Guest Columnist

Put troubled teens first

A high school teacher conducts a class at Four Oaks’ residential facility for teenage boys in Marion in this 2015 file photo. (Cliff Jette/The Gazette)
A high school teacher conducts a class at Four Oaks’ residential facility for teenage boys in Marion in this 2015 file photo. (Cliff Jette/The Gazette)

Difficult situations can often bring strength, understanding and solutions when community efforts focus on solving the root of the problem instead of hiding from it.

Such was a pivotal night in March this year for Four Oaks and the Marion Police Department when officers were called by Four Oaks staff for help with an aggressive teen who eventually police charged with assault.

Since that time, The Gazette covered a story that shined a light on the issue of aggressive teens and police calls. The story covered incidents in previous months to which Marion Police had responded to Four Oaks because of runaways, assaults and property damage.

It takes more than an approach and data to address the growth of child and teen aggression.

Because of the incidents, Marion police, Four Oaks, Sixth District Juvenile Court Services and the Iowa Department of Human Services (DHS) and other community officials are working to reverse this trend. While challenges will continue, this partnership of local organizations has made progress in reducing incidents, improving communication, and collaborating to help youth succeed.

The Problem: Over the last five years, officials at detention centers across Iowa and the State Training School for Boys in Eldora have witnessed higher teenage aggression. Those correctional facilities admit adjudicated teens, many youth who have been charged with crimes in the Juvenile Court system.

But residential facilities that take children with mental and behavioral health issues are now being asked to admit more aggressive youth too. Rather than placing youth far from home, away from family, the goal is to expedite successful treatment within the community.

Systemic Work: Many youth in detention and corrections are angry. They may have experienced trauma in their childhood; abuse, neglect and witnesses to violence. Oftentimes poverty, mental illness and substance abuse contribute to significant problems in the family, school and community.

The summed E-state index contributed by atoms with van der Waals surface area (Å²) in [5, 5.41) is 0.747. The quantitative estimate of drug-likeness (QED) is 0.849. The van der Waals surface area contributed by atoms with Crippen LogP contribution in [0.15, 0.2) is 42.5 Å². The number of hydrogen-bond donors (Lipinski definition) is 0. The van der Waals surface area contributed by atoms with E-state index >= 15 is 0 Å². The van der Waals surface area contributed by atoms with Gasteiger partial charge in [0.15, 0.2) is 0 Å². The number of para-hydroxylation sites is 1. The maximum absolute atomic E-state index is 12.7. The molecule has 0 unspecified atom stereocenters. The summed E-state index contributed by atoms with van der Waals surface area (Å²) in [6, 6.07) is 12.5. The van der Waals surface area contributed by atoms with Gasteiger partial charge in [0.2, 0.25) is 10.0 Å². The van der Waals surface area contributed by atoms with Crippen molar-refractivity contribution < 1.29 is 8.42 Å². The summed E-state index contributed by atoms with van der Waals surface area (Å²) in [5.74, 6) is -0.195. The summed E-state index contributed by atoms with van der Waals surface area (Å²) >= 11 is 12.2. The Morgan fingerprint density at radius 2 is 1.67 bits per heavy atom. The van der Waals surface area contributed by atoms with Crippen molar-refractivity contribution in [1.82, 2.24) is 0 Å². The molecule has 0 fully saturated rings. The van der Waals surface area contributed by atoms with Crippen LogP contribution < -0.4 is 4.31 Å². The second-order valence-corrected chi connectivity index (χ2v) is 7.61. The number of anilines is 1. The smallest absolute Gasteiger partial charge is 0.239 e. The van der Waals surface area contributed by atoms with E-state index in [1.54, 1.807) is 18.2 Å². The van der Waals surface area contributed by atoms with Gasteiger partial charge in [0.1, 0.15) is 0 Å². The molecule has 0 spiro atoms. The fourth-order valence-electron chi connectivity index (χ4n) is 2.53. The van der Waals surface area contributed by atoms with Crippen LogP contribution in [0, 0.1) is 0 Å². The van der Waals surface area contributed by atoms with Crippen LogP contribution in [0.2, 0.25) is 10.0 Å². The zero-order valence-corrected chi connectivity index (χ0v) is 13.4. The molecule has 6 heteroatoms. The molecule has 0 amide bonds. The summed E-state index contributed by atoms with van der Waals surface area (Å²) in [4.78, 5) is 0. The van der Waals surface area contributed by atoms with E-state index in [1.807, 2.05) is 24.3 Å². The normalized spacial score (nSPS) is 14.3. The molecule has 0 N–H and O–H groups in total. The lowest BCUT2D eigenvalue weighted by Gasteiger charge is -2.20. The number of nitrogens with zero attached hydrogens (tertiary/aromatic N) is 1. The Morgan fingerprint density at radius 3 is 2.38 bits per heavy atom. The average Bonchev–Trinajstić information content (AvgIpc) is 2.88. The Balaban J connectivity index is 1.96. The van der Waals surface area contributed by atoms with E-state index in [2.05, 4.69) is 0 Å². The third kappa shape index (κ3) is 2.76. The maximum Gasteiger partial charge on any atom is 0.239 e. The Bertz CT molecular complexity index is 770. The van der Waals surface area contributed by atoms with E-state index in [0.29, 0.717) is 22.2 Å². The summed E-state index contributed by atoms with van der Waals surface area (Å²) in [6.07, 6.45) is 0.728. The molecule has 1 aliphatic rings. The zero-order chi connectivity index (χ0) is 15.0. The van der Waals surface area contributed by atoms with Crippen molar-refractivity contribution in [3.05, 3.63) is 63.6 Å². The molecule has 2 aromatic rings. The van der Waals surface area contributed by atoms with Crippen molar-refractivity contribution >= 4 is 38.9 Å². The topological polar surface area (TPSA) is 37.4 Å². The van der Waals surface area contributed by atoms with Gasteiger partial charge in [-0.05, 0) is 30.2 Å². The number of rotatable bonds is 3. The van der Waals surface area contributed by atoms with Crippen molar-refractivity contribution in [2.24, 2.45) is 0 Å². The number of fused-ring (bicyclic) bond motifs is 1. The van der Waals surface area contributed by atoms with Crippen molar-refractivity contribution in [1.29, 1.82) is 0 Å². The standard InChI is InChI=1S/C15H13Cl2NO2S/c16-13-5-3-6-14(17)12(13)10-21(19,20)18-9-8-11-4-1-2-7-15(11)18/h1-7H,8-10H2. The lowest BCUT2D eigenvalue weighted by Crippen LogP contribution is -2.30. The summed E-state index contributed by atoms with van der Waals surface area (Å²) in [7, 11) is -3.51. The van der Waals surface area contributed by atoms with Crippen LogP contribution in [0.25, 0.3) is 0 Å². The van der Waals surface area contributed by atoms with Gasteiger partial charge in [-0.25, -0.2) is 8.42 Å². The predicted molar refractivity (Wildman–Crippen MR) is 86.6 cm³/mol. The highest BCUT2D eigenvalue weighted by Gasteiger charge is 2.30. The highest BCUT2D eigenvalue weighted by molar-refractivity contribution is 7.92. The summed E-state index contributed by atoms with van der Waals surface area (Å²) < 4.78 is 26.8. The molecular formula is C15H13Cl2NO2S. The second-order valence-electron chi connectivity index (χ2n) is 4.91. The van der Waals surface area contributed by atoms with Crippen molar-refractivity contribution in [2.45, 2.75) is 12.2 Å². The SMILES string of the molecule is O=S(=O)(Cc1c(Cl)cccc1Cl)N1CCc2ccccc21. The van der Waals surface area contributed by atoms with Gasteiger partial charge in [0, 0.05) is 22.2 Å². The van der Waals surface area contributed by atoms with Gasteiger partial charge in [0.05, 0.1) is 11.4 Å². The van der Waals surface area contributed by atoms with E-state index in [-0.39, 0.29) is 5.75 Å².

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Several years ago, Four Oaks and other child mental and behavioral health agencies began learning more about how trauma can have lifelong effects and prevent children from becoming successful adults. The key question asked by direct care providers under this approach is not “what’s wrong with you?,” but rather, “what happened to you?” Trauma-informed care has had positive outcomes for children by teaching them to understand where their trauma is rooted and learn to better manage themselves.

Likewise, the Marion Police Department is continually looking at ways to improve community policing. They recently did a study with the University of Iowa on “Intelligence Led Policing,” which will help them come up with a better way to police the city, based on data points.

Community Action: But it takes more than an approach and data to address the growth of child and teen aggression. Four Oaks, the Marion Police, Juvenile Court Services, Department of Human Services and other community leaders have been meeting and listening to each other in order to address the current issues. There is a need for deeper work with youth and the resources to do it. With state, county and local budgets strapped, it will take strong leadership and innovative work to reverse this complex problem in the long-term. Helping these youth and their families succeed is critical to assure that our community thrives, both now and in the future. We are committed to making that happen and are asking you to join us.

• Anne Gruenewald is president and CEO of Four Oaks. Joseph McHale is Marion’s chief of police.

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We value your trust and work hard to provide fair, accurate coverage. If you have found an error or omission in our reporting, tell us here.

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